The ethnographic contribution to understanding co-worker relations

by Randy Hodson
British Journal of Industrial Relations ()
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Abstract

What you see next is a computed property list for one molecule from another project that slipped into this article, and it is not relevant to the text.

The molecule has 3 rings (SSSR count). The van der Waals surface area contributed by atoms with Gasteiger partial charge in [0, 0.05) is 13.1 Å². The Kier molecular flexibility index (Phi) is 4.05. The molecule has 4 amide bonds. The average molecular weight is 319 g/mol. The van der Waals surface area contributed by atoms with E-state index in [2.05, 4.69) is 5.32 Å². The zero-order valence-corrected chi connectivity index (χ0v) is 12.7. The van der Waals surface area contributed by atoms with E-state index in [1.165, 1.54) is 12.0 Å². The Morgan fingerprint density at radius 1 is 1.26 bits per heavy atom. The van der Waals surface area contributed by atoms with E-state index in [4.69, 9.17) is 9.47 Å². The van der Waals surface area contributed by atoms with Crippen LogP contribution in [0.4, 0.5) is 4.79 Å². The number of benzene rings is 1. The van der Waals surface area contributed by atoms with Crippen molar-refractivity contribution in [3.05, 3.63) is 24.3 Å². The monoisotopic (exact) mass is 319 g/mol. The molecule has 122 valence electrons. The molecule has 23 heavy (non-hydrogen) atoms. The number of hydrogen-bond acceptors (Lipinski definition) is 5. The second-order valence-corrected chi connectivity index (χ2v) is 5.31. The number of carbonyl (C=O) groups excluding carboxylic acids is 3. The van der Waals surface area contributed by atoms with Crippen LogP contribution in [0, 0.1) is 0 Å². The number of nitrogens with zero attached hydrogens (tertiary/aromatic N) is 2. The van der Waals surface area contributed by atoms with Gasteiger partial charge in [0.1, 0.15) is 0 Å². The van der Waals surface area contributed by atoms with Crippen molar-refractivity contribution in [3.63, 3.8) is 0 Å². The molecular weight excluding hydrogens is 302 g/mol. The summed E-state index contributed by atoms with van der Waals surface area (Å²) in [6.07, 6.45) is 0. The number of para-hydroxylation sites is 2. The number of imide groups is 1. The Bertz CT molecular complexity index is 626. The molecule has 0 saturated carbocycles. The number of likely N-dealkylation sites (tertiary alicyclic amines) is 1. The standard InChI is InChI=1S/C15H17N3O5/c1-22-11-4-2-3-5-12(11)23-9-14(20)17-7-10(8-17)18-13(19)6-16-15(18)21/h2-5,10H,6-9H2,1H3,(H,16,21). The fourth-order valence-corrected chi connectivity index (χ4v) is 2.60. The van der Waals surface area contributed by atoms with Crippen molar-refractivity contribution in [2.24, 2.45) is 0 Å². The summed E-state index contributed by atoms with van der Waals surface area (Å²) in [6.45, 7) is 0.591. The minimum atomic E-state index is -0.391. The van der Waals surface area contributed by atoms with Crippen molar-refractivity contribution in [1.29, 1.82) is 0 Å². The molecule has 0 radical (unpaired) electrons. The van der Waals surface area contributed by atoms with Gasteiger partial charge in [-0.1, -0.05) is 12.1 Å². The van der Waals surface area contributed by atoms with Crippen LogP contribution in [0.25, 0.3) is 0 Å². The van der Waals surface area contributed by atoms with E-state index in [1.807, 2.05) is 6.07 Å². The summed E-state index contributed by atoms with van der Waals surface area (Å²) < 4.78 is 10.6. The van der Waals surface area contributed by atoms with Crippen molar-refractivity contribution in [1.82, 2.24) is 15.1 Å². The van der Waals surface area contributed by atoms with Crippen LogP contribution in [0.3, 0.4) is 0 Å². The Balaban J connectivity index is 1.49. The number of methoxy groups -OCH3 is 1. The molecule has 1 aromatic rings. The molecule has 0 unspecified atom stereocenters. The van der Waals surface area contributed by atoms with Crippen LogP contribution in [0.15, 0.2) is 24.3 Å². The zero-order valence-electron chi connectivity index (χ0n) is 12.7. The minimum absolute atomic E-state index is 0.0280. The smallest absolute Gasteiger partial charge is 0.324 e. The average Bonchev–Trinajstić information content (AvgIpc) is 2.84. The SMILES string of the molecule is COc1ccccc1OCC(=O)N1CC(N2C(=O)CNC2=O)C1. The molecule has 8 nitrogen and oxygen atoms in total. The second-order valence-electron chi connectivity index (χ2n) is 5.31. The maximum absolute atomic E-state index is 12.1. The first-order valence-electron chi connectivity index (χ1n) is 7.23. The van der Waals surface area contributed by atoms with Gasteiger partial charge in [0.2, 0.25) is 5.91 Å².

Relations among co-workers are becoming both more important and more complex in modern workplaces as authority over job decisions is shifted from supervisors to quasi-independent teams. The author develops a model of co-worker relations that recognizes these changes and evaluates this model using data content coded from the full population of published book-length workplace ethnographies (N = 204). Confirmatory factor analysis techniques support the existence of three distinct aspects of co-worker relations: cohesive- ness, conflict and peer supervision. The most important determinants of co-worker relations are employee involvement programmes and management behaviour. Returning to specific case studies allows a theoretical elaboration of how employee involvement and management behaviour condition co-worker relations. The author concludes by noting the importance of intellectual exchanges between qualitative and quantitative methods for generating new advances in the study of work and employment relations.

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